PARAMUS, N.J. -- HSS rheumatologist Dee Dee Wu provides a broader understanding of gout and its treatments in part one of a two-part series.
What is gout?
Gout is a form of arthritis characterized by severe joint inflammation (swelling, warmth, redness and tenderness) of one or more joints that results from the deposition of uric acid crystals in the affected joints.
Who is affected by gout?
Gout can occur at any age, but it is more common in individuals over the age of 40. It also affects men earlier in life than women, but the incidence of gout in women rises after menopause to equal that of men. The estimated prevalence of gout in the U.S. ranges from three to eight million people.
What are risk factors for developing gout?
Patients with specific medical conditions such as kidney disease, obesity, hypertension and diabetes, or those with a family history of gout are at an increased risk.
External factors that can increase the risk for gout include:
- Medications that alter uric acid levels such as diuretics, chemotherapy, cyclosporine or low-dose aspirin
Consumption of food or drink with high purine content can increase the risk for gout attacks, since purines get converted by the body to uric acid.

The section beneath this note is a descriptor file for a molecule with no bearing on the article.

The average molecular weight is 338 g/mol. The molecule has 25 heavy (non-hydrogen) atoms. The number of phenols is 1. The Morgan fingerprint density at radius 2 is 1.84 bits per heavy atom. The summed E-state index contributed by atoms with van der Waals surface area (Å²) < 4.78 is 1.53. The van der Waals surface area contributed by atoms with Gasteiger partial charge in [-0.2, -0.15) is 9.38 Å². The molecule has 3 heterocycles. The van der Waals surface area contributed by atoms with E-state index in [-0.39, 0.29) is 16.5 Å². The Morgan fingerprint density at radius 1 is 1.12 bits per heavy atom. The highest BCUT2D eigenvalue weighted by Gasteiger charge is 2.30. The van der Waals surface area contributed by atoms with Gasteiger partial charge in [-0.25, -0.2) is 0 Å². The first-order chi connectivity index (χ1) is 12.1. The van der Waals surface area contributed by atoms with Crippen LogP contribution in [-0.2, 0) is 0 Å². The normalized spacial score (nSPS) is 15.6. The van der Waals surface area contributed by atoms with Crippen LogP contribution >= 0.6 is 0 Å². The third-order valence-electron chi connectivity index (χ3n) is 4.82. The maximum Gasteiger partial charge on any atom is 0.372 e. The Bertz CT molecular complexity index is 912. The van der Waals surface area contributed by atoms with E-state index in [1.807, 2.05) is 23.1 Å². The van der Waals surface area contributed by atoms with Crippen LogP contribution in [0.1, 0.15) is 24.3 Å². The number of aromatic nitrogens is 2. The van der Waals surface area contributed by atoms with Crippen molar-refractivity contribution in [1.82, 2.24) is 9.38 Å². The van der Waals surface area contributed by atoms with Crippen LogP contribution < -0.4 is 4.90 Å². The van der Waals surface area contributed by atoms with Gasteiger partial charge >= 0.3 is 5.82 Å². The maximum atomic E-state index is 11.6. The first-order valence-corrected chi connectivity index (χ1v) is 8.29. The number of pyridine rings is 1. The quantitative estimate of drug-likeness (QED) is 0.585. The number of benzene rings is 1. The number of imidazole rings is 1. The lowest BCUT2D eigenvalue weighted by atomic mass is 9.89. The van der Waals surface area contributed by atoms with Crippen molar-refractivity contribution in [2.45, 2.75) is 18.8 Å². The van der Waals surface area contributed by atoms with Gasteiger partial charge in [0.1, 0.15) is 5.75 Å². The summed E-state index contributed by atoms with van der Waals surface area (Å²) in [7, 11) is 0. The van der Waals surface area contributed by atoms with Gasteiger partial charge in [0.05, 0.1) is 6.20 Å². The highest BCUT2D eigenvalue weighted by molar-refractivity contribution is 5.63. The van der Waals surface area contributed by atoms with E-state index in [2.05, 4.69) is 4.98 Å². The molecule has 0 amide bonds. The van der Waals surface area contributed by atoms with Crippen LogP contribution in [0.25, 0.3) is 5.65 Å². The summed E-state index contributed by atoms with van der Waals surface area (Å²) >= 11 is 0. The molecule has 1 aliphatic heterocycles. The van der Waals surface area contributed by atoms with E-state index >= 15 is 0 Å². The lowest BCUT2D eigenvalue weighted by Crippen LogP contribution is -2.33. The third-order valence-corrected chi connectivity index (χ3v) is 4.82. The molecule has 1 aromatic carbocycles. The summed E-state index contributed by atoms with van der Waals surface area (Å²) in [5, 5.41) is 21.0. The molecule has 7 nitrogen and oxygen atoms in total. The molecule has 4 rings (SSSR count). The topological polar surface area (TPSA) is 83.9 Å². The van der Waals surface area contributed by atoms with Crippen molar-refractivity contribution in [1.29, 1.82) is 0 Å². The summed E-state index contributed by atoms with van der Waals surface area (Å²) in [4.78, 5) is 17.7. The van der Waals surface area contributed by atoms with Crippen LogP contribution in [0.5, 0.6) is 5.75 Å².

What are the signs and symptoms of gout?
Patients with acute gout typically experience abrupt severe joint pain, swelling, warmth and redness that peak in intensity within 24 hours. These attacks frequently occur at night or in the early morning. Most often, patients suffer from inflammation of a single joint, classically the big toe, but any joint can be affected. In some patients, several joints are affected simultaneously.
Patients with long-standing or poorly controlled gout may accumulate uric acid crystals deposits, known as tophi, under the skin. Tophi are most frequently found on the elbows and tips of the ears, but can also be present in other places, such as the fingers or toes. Some patients with gout will also develop kidney stones composed of uric acid.
Dr. Dee Dee Wu is a Rheumatologist at HSS, specializing in the treatment of rheumatoid arthritis, psoriatic arthritis, osteoarthritis, and osteoporosis. Dr. Wu currently practices at Hospital for Special Surgery’s Manhattan campus and the Paramus Outpatient Center.